• Abbas pledges to follow in the footsteps of "previous Palestinian leaders" and to continue their struggle. What struggle? What footsteps? Which leaders? So here they are:
  • The Mufti of Jerusalem, Hajj Amin al-Husseini, who entered into a strategic partnership with Hitler and spent the war years living in Nazi Germany
  • The Palestinian Arab terror organizations and their leaders (he names them) whose 'great achievements' are the murders by terrorism of thousands of Israeli civilians
  • Such 'leaders' as Halil al-Wazir Abu Jihad of Fatah; Abd al-Aziz al-Rantisi and Sheikh Ahmed Yassin of Hamas; Fathi al-Shikaki of Islamic Jihad; Abu Ali Mustafa and George Habash of the Popular Front for the Liberation of Palestine; Abu al-Abbas of the Arab Liberation Front; Izzadin al-Qassam who lead the campaign of jihad against the Jews and the British Mandatory rulers of Palestine in the 1930's. It's notable that this pantheon of "fighters for liberation" never achieved or even sought a Palestinian Arab state, but devoted themselves exclusively to the killing (in which they were successful) and expulsion (in which they totally failed) of Jews from the Jewish homeland
  • The Abbas view is that the ideology of these 'leaders' serves as a source of inspiration for the Palestinian people. That it is rooted in terrorism and/or radical Islamism is of zero consquence.
  • Dahoah-Halevi notes that if people expected Abbas to follow a more moderate course after the UN General Assembly resolution of November 29, 2012 that "upgraded" the status of the PLO's Observer Mission to that of an observer state, they must have been disappointed: "He was not preparing the Palestinian people for making peace, but rather reverting to rhetoric perpetuating and even escalating the conflict."
A note about the timing of the Abbas address: though almost every online news report in the past week says it came to mark the 48th birthday of the Fatah terrorist organization, this is untrue - though it's convenient to say and here's why. Fatah was actually established by the arch-terrorist and Nobel Prize winner Yasser Arafat in Kuwait in the late 1950's, years before there were any 'occupied territories'. What was actually commemorated last week was the anniversary of a terror attack conducted by Arafat's followers on the night of December 31, 1964. That attack was directed against Israel's national water carrier, a phenomenal engineering achievement that brought water to places (many of them Arab villages) that had never had any. The Arafat plan was to deny water to the Jews. The columnist Caroline Glick wrote about this last week, pointing out that this showcase terror attack failed:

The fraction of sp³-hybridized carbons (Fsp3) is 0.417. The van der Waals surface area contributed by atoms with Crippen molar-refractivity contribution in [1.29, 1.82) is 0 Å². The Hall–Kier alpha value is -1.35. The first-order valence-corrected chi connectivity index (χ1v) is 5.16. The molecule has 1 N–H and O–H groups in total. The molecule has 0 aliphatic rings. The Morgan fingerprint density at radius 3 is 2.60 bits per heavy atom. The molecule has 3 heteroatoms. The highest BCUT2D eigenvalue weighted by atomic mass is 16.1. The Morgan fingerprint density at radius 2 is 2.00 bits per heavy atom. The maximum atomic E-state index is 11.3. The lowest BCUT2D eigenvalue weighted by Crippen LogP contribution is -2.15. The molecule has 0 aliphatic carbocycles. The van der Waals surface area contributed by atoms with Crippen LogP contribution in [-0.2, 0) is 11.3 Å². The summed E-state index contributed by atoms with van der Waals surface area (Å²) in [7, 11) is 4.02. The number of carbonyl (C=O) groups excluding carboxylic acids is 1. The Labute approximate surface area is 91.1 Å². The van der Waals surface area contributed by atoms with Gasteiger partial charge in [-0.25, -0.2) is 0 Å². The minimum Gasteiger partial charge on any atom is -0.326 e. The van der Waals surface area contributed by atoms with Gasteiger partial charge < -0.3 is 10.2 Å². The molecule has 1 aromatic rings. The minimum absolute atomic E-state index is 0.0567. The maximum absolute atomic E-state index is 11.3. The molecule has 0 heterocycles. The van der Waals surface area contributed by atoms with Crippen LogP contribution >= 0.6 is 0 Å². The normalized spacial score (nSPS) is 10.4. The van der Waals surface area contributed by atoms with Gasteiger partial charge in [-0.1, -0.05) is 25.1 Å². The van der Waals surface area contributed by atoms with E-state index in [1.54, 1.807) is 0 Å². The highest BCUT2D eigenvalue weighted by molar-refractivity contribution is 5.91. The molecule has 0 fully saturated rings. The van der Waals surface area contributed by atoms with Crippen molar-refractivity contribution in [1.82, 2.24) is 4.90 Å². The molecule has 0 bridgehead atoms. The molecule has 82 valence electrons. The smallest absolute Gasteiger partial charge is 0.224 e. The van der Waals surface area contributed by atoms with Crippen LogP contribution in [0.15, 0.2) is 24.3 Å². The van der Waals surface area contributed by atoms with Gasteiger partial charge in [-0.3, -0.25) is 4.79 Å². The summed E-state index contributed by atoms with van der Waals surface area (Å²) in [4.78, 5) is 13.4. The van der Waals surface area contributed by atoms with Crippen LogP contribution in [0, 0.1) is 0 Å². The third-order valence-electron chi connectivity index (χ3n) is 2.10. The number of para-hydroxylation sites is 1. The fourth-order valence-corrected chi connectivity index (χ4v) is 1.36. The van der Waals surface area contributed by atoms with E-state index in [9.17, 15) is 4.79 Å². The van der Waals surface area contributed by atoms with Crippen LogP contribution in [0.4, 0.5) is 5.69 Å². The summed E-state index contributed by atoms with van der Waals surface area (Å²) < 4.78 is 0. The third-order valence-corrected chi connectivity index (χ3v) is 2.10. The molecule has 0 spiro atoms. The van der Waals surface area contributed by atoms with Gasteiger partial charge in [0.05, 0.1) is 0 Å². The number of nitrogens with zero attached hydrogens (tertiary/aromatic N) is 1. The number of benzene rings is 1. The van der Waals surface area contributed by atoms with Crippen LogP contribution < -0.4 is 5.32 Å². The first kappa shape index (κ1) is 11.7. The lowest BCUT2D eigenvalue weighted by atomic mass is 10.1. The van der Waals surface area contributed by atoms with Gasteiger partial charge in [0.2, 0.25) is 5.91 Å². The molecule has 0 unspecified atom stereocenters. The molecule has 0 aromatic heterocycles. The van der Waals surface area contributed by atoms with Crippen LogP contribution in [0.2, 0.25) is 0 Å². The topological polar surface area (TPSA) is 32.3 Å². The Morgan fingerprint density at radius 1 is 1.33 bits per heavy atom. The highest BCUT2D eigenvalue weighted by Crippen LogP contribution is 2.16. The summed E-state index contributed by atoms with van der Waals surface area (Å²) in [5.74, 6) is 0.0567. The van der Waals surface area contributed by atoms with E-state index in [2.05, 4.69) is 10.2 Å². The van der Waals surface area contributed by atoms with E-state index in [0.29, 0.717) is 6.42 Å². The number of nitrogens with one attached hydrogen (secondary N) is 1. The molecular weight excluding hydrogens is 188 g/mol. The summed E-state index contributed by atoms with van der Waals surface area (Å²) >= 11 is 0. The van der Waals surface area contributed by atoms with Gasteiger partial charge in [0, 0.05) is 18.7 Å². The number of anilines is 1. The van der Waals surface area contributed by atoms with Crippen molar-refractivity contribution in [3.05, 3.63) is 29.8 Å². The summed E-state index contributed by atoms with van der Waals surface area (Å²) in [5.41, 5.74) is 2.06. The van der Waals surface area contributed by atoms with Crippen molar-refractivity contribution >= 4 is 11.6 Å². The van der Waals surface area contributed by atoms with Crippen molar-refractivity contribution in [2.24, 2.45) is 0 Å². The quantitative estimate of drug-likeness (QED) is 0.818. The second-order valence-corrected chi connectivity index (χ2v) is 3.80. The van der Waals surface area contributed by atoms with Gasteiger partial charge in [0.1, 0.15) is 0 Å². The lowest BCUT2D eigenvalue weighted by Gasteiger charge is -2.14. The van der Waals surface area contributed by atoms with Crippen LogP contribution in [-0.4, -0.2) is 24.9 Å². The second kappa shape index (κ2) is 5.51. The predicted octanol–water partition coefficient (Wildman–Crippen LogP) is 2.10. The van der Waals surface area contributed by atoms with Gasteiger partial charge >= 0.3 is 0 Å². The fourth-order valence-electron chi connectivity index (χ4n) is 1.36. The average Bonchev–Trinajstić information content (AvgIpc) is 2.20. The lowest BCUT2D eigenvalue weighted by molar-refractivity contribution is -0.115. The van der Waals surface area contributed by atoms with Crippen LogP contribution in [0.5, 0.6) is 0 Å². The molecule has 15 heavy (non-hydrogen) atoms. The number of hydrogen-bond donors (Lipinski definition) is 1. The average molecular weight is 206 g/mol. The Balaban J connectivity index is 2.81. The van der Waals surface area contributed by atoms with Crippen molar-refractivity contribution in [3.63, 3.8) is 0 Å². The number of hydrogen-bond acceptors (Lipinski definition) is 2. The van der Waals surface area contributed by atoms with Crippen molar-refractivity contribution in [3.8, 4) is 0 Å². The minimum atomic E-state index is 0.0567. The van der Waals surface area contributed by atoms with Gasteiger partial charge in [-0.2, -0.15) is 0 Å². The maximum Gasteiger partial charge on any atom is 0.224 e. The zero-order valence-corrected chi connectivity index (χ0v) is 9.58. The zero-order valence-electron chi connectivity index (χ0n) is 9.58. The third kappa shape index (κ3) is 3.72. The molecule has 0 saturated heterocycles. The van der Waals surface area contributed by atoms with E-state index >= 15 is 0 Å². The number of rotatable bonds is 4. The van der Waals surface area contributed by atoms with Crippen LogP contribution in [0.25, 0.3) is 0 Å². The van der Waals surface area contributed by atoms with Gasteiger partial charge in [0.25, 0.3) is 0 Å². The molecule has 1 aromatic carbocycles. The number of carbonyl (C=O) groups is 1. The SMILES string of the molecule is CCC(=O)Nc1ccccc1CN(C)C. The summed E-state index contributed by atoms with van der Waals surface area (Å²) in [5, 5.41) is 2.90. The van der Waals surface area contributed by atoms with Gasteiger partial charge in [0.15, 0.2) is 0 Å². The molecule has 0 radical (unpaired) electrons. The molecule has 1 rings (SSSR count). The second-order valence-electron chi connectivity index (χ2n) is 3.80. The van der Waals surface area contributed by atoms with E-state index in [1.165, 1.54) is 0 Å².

Is it really necessary still to point out that a group that celebrates the anniversary not of its establishment but of its first terrorist attack is not a moderate organization? That is, it isn't moderate except for those who define "moderate" as violent, murderous, intractable, and evil. []
Thanks to the excellent translation service of MEMRI, extracts of the unlovely Abbas's mostly-ignored pro-terror speech can be seen and heard in this video link.

Experts continue to say this man is the address for Israel's efforts to make peace, and his political mainfesto serves as the basis for a compromise agreement. But that calls for a view of terrorism that simply does not stand up. And if you ask: why don't more people understand this? we say: it's because it's not their children who are in the crosshairs of the weapons held by Abbas and his forces in their "path of struggle". It's ours and we have so much to protect.